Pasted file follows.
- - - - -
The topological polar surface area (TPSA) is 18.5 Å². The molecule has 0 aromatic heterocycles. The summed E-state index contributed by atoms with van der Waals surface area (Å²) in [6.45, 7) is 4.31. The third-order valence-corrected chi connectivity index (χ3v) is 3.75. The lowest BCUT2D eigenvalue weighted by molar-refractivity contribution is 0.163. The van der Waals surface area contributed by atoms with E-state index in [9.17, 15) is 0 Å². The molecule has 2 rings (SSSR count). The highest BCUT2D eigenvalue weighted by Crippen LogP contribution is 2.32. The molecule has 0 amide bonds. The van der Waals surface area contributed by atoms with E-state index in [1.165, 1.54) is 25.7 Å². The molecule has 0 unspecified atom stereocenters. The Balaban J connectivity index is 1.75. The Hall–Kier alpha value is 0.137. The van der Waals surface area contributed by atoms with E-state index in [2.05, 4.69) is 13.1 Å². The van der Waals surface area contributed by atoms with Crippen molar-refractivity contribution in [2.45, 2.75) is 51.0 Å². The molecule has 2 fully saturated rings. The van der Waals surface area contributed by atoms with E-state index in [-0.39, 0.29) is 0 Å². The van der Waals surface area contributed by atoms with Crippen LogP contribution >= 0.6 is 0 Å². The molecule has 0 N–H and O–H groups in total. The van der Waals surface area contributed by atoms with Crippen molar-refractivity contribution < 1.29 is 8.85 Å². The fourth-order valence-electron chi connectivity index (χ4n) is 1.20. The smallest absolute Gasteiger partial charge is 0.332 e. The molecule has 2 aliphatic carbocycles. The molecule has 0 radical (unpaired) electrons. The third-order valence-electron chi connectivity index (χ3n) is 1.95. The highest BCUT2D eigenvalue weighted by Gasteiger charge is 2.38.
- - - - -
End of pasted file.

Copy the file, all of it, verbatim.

The topological polar surface area (TPSA) is 18.5 Å². The molecule has 0 aromatic heterocycles. The summed E-state index contributed by atoms with van der Waals surface area (Å²) in [6.45, 7) is 4.31. The third-order valence-corrected chi connectivity index (χ3v) is 3.75. The lowest BCUT2D eigenvalue weighted by molar-refractivity contribution is 0.163. The van der Waals surface area contributed by atoms with E-state index in [9.17, 15) is 0 Å². The molecule has 2 rings (SSSR count). The highest BCUT2D eigenvalue weighted by Crippen LogP contribution is 2.32. The molecule has 0 amide bonds. The van der Waals surface area contributed by atoms with E-state index in [1.165, 1.54) is 25.7 Å². The molecule has 0 unspecified atom stereocenters. The Balaban J connectivity index is 1.75. The Hall–Kier alpha value is 0.137. The van der Waals surface area contributed by atoms with E-state index in [2.05, 4.69) is 13.1 Å². The van der Waals surface area contributed by atoms with Crippen molar-refractivity contribution in [2.45, 2.75) is 51.0 Å². The molecule has 2 fully saturated rings. The van der Waals surface area contributed by atoms with E-state index in [-0.39, 0.29) is 0 Å². The van der Waals surface area contributed by atoms with Crippen LogP contribution >= 0.6 is 0 Å². The molecule has 0 N–H and O–H groups in total. The van der Waals surface area contributed by atoms with Crippen molar-refractivity contribution < 1.29 is 8.85 Å². The fourth-order valence-electron chi connectivity index (χ4n) is 1.20. The smallest absolute Gasteiger partial charge is 0.332 e. The molecule has 2 aliphatic carbocycles. The molecule has 0 radical (unpaired) electrons. The third-order valence-electron chi connectivity index (χ3n) is 1.95. The highest BCUT2D eigenvalue weighted by Gasteiger charge is 2.38.